Cooking rump roast, chuck roast, or brisket? If so, try this easy garlic and herb roast and get your fall cooking started off right!
(GAPs, Paleo, AIP, Gluten Free, Dairy Free, Soy Free, Refined Sugar Free, Nut Free)
Finally, fall is back. Sometimes it comes on slowly and you hardly notice, but this year it came very suddenly: one day this week we woke up to a new crispness in the air, leaves starting to fall, and rainstorms and snow in the mountains. It’s a pleasant relief from the stifling heat of summer, and it gives us an opportunity to break out some of the roasts we’ve been wanting to cook.
There’s something pretty amazing about the warm, rich smell of roasting beef filling your kitchen when it’s cold outside. The other big bonus of roasts is that they’re big enough to feed even our family for a few meals (and a normal family for several days). And the third benefit of roasts is that they’re really easy to make. Cooking rump roast, chuck roast, or brisket is a simple matter of putting it in the oven, roaster, or slow cooker and taking it out hot and juicy a few hours later.
This is a great way to make that roast. We’ve still got some fresh herbs that grew in the summer weather. Add some garlic, salt and pepper, and onions and you’ve got a very easy, flavorful roast. You don’t need more seasonings than that! Let the flavor of the meat take center stage.
And if you have leftover roast, there’s no end to what you can do with it: add it to a stew, serve on sandwiches, reheat and eat with vegetables, or add your favorite curry sauce blend and serve over rice.
Note 2: if you’re not sure where to find a roast, you can find our certified organic, 100% grass fed beef roasts on our website here.
By the way…if you want more awesome beef cooking secrets (for example, the only way to cut a rump roast–most people get this wrong!), as well as lots of great beef recipes for no-fuss dinners, join our newsletter below!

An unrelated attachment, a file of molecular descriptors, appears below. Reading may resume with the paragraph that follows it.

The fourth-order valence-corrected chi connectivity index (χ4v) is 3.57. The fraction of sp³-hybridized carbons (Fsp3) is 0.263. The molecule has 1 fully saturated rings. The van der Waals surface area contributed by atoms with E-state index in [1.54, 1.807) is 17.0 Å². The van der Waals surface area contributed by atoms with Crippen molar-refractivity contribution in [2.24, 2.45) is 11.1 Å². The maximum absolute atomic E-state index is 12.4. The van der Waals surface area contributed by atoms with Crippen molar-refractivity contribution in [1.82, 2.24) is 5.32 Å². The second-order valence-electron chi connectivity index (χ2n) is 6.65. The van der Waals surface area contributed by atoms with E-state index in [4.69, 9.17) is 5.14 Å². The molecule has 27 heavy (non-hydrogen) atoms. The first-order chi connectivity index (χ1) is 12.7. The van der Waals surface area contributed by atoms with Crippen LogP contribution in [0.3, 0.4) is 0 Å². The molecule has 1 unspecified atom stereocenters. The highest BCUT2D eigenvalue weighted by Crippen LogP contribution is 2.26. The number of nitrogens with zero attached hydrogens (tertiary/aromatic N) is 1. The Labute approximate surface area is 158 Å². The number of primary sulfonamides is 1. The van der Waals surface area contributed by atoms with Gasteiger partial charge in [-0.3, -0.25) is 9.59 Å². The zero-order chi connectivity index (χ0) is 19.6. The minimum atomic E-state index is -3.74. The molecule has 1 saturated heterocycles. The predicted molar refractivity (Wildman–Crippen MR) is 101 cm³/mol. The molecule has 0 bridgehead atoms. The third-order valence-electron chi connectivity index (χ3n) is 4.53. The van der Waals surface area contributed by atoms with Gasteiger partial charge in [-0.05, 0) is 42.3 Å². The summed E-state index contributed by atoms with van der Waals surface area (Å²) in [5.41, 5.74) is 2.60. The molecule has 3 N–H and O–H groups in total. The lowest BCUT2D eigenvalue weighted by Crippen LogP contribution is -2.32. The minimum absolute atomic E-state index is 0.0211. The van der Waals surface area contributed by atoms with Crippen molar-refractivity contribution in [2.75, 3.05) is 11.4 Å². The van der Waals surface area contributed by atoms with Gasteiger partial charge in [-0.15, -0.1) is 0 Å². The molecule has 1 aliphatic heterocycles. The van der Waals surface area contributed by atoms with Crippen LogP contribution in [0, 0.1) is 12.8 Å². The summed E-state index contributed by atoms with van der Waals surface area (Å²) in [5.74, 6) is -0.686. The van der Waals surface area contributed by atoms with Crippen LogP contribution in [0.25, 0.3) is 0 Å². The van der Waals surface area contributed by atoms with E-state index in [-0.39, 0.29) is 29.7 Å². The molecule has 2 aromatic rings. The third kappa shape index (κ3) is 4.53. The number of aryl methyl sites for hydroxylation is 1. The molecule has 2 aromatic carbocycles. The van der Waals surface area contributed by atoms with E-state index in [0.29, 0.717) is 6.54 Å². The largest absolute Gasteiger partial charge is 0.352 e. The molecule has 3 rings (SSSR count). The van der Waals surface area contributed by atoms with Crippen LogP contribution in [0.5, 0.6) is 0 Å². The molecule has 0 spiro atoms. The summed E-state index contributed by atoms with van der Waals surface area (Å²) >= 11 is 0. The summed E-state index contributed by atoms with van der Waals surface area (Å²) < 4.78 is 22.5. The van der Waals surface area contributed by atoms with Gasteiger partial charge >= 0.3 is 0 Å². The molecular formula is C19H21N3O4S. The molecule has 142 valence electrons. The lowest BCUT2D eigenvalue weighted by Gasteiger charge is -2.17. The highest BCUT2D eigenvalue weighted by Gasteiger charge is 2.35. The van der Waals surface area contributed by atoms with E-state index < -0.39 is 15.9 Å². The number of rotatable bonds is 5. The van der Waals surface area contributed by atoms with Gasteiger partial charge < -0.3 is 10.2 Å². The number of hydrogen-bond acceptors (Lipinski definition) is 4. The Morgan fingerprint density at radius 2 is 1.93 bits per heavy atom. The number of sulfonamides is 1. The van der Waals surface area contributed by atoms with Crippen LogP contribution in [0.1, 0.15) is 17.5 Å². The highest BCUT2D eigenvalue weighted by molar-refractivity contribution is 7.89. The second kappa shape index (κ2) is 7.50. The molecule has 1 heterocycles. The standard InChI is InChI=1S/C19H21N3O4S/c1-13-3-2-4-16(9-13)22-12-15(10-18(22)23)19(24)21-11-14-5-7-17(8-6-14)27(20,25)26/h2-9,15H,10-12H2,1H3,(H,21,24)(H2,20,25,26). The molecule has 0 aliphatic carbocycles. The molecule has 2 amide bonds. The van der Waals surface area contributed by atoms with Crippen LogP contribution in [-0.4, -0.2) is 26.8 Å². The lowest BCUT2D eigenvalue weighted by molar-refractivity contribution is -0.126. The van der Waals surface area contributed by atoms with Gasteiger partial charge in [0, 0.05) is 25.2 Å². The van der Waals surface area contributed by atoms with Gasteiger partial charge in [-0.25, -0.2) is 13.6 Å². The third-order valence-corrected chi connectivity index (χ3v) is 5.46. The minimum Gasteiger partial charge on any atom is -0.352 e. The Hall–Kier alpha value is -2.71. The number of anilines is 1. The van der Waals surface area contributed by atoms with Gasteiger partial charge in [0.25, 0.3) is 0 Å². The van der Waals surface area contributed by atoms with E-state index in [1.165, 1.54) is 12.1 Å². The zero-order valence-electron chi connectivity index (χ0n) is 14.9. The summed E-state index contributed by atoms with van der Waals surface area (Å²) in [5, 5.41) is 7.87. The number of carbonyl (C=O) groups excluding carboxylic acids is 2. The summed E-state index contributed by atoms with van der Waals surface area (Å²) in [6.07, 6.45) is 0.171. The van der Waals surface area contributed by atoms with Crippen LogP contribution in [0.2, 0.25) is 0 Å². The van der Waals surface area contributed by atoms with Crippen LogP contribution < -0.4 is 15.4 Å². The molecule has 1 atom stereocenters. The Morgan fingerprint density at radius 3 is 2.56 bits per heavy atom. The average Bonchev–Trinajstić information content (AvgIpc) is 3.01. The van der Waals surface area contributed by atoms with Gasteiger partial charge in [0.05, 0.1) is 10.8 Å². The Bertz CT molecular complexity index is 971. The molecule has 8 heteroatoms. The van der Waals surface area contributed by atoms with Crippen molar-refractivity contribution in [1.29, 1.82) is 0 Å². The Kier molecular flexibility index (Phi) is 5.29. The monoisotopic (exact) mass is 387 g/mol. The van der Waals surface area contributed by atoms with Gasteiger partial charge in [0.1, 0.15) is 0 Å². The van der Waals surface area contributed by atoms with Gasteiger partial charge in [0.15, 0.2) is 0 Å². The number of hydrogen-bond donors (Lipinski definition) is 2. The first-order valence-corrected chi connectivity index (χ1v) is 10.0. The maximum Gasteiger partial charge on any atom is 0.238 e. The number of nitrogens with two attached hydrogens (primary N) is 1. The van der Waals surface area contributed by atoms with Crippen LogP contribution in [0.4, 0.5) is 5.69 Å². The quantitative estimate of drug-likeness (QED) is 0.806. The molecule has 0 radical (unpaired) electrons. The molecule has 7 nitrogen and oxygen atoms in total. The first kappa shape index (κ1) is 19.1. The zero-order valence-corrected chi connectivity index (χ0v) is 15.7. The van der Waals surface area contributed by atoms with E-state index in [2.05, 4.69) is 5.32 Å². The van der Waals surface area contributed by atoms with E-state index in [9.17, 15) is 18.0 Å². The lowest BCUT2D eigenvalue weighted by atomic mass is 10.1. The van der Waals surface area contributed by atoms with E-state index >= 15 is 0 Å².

Simple Garlic Herb Rump Roast, Chuck Roast, or Brisket
- 1 3-7 lb rump roast chuck roast, or brisket (don't worry, cooking time doesn't vary much with weight)
- About 1 tablespoon coarse salt
- About 2 teaspoons coarse pepper
- A few sprigs fresh thyme
- A few sprigs fresh rosemary
- A few sprigs fresh oregano
- 5 cloves garlic peeled and chopped into quarters
- 1 shallot onion peeled and sliced
- 2-4 cups water as needed
- Thaw your roast completely.
- Preheat the oven to 400 degrees F.
- Select a pan: you can cook in a dutch oven in the oven, in a roaster, or in a slow cooker. If you're using a slow cooker or a roaster, you'll first brown the roast in the oven. For this, you can use a large cast iron frying pan or a glass baking pan (if you use a glass baking pan, warm it slightly before putting in the hot oven).
- Remove roast from package and quickly rinse. Don't overdo the rinsing.
- Place in your pan. Gently pat the roast dry with a paper towel.
- Sprinkle the roast with salt and pepper and rub seasonings over the entire surface of the roast.
- Add the thyme, rosemary, oregano, garlic, onion, and about 1 cup water to the pan around the roast (don't put on the roast as these ingredients will only burn).
- The amount of water you'll use depends upon how big your pan is. The general rule is to have about 3/4 of an inch of water in the bottom of the pan. If you're browning the roast then slow cooking/roasting, do about 1/2 an inch.
- Place the roast in the oven. Bake at 400 degrees, uncovered, for about 1 hour. You may need to add more water during this time: just be sure to keep the water level at or above 1/2 an inch.
- After the roast has browned, check water level and cover the roast, then turn the oven temperature down to around 225 degrees F. If you're using a roaster or slow cooker, transfer roast, water, and herb/garlic/onion mixture to the slow cooker or roaster. Make sure the water level is around 3/4 of an inch, then cover and turn the temp to around 225 degrees F.
- Cook low and slow for 6-8 hours, checking water occasionally and adding more if needed. For a really large roast, be sure to cook the full 8 hours. If you want to cook overnight without checking, that's fine: just leave the water at about 1 1/2 inches before you go to bed. Also if you're cooking overnight, make sure your roaster/slow cooker is away from the wall and any flammable objects.
- When the roast is done, cut strings (if there are any) and use a knife and fork to strip roast apart. Serve with vegetables or salad on the side!
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